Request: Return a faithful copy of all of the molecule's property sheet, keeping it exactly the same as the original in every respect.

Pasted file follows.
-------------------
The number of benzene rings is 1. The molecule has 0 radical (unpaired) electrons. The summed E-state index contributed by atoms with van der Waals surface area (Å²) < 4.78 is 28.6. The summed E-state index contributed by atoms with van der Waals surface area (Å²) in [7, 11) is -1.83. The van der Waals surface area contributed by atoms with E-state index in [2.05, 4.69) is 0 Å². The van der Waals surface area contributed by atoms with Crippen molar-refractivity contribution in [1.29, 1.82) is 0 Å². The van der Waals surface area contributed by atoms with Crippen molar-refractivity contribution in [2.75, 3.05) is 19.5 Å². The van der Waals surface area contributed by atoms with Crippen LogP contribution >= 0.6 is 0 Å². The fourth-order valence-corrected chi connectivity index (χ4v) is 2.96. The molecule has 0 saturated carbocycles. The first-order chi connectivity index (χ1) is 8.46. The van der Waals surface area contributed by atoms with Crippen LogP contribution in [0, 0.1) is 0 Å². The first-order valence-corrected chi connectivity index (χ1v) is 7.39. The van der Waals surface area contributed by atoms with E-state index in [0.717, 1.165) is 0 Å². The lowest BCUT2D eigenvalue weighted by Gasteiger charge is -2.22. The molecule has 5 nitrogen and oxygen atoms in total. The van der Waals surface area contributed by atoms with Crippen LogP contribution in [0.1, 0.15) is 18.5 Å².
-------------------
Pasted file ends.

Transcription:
The number of benzene rings is 1. The molecule has 0 radical (unpaired) electrons. The summed E-state index contributed by atoms with van der Waals surface area (Å²) < 4.78 is 28.6. The summed E-state index contributed by atoms with van der Waals surface area (Å²) in [7, 11) is -1.83. The van der Waals surface area contributed by atoms with E-state index in [2.05, 4.69) is 0 Å². The van der Waals surface area contributed by atoms with Crippen molar-refractivity contribution in [1.29, 1.82) is 0 Å². The van der Waals surface area contributed by atoms with Crippen molar-refractivity contribution in [2.75, 3.05) is 19.5 Å². The van der Waals surface area contributed by atoms with Crippen LogP contribution >= 0.6 is 0 Å². The fourth-order valence-corrected chi connectivity index (χ4v) is 2.96. The molecule has 0 saturated carbocycles. The first-order chi connectivity index (χ1) is 8.46. The van der Waals surface area contributed by atoms with Crippen LogP contribution in [0, 0.1) is 0 Å². The first-order valence-corrected chi connectivity index (χ1v) is 7.39. The van der Waals surface area contributed by atoms with E-state index in [0.717, 1.165) is 0 Å². The lowest BCUT2D eigenvalue weighted by Gasteiger charge is -2.22. The molecule has 5 nitrogen and oxygen atoms in total. The van der Waals surface area contributed by atoms with Crippen LogP contribution in [0.1, 0.15) is 18.5 Å².